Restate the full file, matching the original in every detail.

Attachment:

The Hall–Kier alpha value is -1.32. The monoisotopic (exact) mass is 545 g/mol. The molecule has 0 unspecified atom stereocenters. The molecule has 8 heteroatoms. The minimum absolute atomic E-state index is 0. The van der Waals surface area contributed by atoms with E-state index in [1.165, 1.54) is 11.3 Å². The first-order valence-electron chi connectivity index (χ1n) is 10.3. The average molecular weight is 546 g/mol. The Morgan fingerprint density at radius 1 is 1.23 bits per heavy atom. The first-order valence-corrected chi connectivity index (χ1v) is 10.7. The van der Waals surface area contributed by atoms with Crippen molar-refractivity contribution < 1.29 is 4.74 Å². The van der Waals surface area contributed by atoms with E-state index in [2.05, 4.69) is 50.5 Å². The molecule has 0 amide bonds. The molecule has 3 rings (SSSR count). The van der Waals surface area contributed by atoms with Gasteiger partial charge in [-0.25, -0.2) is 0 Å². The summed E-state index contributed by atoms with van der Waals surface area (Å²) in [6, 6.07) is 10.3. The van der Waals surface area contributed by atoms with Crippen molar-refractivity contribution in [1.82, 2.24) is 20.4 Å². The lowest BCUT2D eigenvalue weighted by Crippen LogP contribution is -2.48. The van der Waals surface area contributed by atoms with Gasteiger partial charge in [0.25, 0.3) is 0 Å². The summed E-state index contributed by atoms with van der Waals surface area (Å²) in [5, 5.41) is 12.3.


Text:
The Hall–Kier alpha value is -1.32. The monoisotopic (exact) mass is 545 g/mol. The molecule has 0 unspecified atom stereocenters. The molecule has 8 heteroatoms. The minimum absolute atomic E-state index is 0. The van der Waals surface area contributed by atoms with E-state index in [1.165, 1.54) is 11.3 Å². The first-order valence-electron chi connectivity index (χ1n) is 10.3. The average molecular weight is 546 g/mol. The Morgan fingerprint density at radius 1 is 1.23 bits per heavy atom. The first-order valence-corrected chi connectivity index (χ1v) is 10.7. The van der Waals surface area contributed by atoms with Crippen molar-refractivity contribution < 1.29 is 4.74 Å². The van der Waals surface area contributed by atoms with E-state index in [2.05, 4.69) is 50.5 Å². The molecule has 0 amide bonds. The molecule has 3 rings (SSSR count). The van der Waals surface area contributed by atoms with Gasteiger partial charge in [-0.25, -0.2) is 0 Å². The summed E-state index contributed by atoms with van der Waals surface area (Å²) in [6, 6.07) is 10.3. The van der Waals surface area contributed by atoms with Crippen molar-refractivity contribution in [1.82, 2.24) is 20.4 Å². The lowest BCUT2D eigenvalue weighted by Crippen LogP contribution is -2.48. The van der Waals surface area contributed by atoms with Gasteiger partial charge in [0.25, 0.3) is 0 Å². The summed E-state index contributed by atoms with van der Waals surface area (Å²) in [5, 5.41) is 12.3.